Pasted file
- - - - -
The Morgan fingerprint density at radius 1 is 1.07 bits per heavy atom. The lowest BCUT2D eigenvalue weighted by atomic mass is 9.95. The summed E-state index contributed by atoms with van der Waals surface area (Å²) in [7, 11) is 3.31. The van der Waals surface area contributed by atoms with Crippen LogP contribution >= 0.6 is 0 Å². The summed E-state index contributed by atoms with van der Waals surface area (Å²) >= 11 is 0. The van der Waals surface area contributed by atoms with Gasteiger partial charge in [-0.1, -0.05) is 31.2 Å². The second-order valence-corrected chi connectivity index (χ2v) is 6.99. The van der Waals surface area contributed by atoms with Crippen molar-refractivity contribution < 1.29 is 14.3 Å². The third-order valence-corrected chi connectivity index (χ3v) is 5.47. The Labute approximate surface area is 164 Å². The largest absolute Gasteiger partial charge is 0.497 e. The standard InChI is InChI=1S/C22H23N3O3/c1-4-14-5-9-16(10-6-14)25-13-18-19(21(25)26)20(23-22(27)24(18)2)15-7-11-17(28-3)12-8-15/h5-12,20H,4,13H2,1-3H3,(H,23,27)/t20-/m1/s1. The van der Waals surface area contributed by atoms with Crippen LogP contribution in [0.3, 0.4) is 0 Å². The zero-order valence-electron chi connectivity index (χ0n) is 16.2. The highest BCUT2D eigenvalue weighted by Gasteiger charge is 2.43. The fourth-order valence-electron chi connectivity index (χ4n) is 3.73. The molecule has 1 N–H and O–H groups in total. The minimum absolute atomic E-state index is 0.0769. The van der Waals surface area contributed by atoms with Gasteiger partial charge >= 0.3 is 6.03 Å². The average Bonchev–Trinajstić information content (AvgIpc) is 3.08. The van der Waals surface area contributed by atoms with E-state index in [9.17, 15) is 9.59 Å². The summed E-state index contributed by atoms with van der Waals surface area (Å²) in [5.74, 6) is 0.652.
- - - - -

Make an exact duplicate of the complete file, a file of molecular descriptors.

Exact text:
The Morgan fingerprint density at radius 1 is 1.07 bits per heavy atom. The lowest BCUT2D eigenvalue weighted by atomic mass is 9.95. The summed E-state index contributed by atoms with van der Waals surface area (Å²) in [7, 11) is 3.31. The van der Waals surface area contributed by atoms with Crippen LogP contribution >= 0.6 is 0 Å². The summed E-state index contributed by atoms with van der Waals surface area (Å²) >= 11 is 0. The van der Waals surface area contributed by atoms with Gasteiger partial charge in [-0.1, -0.05) is 31.2 Å². The second-order valence-corrected chi connectivity index (χ2v) is 6.99. The van der Waals surface area contributed by atoms with Crippen molar-refractivity contribution < 1.29 is 14.3 Å². The third-order valence-corrected chi connectivity index (χ3v) is 5.47. The Labute approximate surface area is 164 Å². The largest absolute Gasteiger partial charge is 0.497 e. The standard InChI is InChI=1S/C22H23N3O3/c1-4-14-5-9-16(10-6-14)25-13-18-19(21(25)26)20(23-22(27)24(18)2)15-7-11-17(28-3)12-8-15/h5-12,20H,4,13H2,1-3H3,(H,23,27)/t20-/m1/s1. The van der Waals surface area contributed by atoms with Crippen LogP contribution in [0.3, 0.4) is 0 Å². The zero-order valence-electron chi connectivity index (χ0n) is 16.2. The highest BCUT2D eigenvalue weighted by Gasteiger charge is 2.43. The fourth-order valence-electron chi connectivity index (χ4n) is 3.73. The molecule has 1 N–H and O–H groups in total. The minimum absolute atomic E-state index is 0.0769. The van der Waals surface area contributed by atoms with Gasteiger partial charge >= 0.3 is 6.03 Å². The average Bonchev–Trinajstić information content (AvgIpc) is 3.08. The van der Waals surface area contributed by atoms with E-state index in [9.17, 15) is 9.59 Å². The summed E-state index contributed by atoms with van der Waals surface area (Å²) in [5.74, 6) is 0.652.